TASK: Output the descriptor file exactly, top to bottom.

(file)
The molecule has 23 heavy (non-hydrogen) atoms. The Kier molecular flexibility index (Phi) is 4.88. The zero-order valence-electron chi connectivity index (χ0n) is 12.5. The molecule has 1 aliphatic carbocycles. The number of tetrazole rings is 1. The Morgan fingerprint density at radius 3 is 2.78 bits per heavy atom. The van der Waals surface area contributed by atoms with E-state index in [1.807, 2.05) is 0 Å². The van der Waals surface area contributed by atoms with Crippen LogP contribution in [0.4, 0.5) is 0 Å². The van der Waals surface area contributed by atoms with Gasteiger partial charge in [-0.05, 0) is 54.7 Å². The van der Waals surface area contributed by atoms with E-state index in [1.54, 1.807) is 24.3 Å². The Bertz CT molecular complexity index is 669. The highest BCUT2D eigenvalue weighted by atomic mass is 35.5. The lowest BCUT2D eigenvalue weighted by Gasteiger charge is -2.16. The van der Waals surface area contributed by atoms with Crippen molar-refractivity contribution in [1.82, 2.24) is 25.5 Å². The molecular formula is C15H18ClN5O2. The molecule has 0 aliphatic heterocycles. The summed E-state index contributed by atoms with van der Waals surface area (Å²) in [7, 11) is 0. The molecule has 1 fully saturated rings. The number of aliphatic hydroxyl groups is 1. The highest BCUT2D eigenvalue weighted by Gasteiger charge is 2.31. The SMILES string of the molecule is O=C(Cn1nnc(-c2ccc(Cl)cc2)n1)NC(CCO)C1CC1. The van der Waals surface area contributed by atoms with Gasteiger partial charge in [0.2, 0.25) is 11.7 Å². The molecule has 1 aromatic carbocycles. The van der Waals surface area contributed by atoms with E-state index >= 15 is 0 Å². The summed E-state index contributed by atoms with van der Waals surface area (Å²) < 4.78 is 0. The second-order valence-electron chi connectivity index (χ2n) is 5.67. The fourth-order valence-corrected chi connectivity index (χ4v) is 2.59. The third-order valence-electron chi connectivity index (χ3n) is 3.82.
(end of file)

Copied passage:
The molecule has 23 heavy (non-hydrogen) atoms. The Kier molecular flexibility index (Phi) is 4.88. The zero-order valence-electron chi connectivity index (χ0n) is 12.5. The molecule has 1 aliphatic carbocycles. The number of tetrazole rings is 1. The Morgan fingerprint density at radius 3 is 2.78 bits per heavy atom. The van der Waals surface area contributed by atoms with E-state index in [1.807, 2.05) is 0 Å². The van der Waals surface area contributed by atoms with Crippen LogP contribution in [0.4, 0.5) is 0 Å². The van der Waals surface area contributed by atoms with Gasteiger partial charge in [-0.05, 0) is 54.7 Å². The van der Waals surface area contributed by atoms with E-state index in [1.54, 1.807) is 24.3 Å². The Bertz CT molecular complexity index is 669. The highest BCUT2D eigenvalue weighted by atomic mass is 35.5. The lowest BCUT2D eigenvalue weighted by Gasteiger charge is -2.16. The van der Waals surface area contributed by atoms with Crippen molar-refractivity contribution in [1.82, 2.24) is 25.5 Å². The molecular formula is C15H18ClN5O2. The molecule has 0 aliphatic heterocycles. The summed E-state index contributed by atoms with van der Waals surface area (Å²) in [7, 11) is 0. The molecule has 1 fully saturated rings. The number of aliphatic hydroxyl groups is 1. The highest BCUT2D eigenvalue weighted by Gasteiger charge is 2.31. The SMILES string of the molecule is O=C(Cn1nnc(-c2ccc(Cl)cc2)n1)NC(CCO)C1CC1. The van der Waals surface area contributed by atoms with Gasteiger partial charge in [0.2, 0.25) is 11.7 Å². The molecule has 1 aromatic carbocycles. The van der Waals surface area contributed by atoms with E-state index >= 15 is 0 Å². The summed E-state index contributed by atoms with van der Waals surface area (Å²) < 4.78 is 0. The second-order valence-electron chi connectivity index (χ2n) is 5.67. The fourth-order valence-corrected chi connectivity index (χ4v) is 2.59. The third-order valence-electron chi connectivity index (χ3n) is 3.82.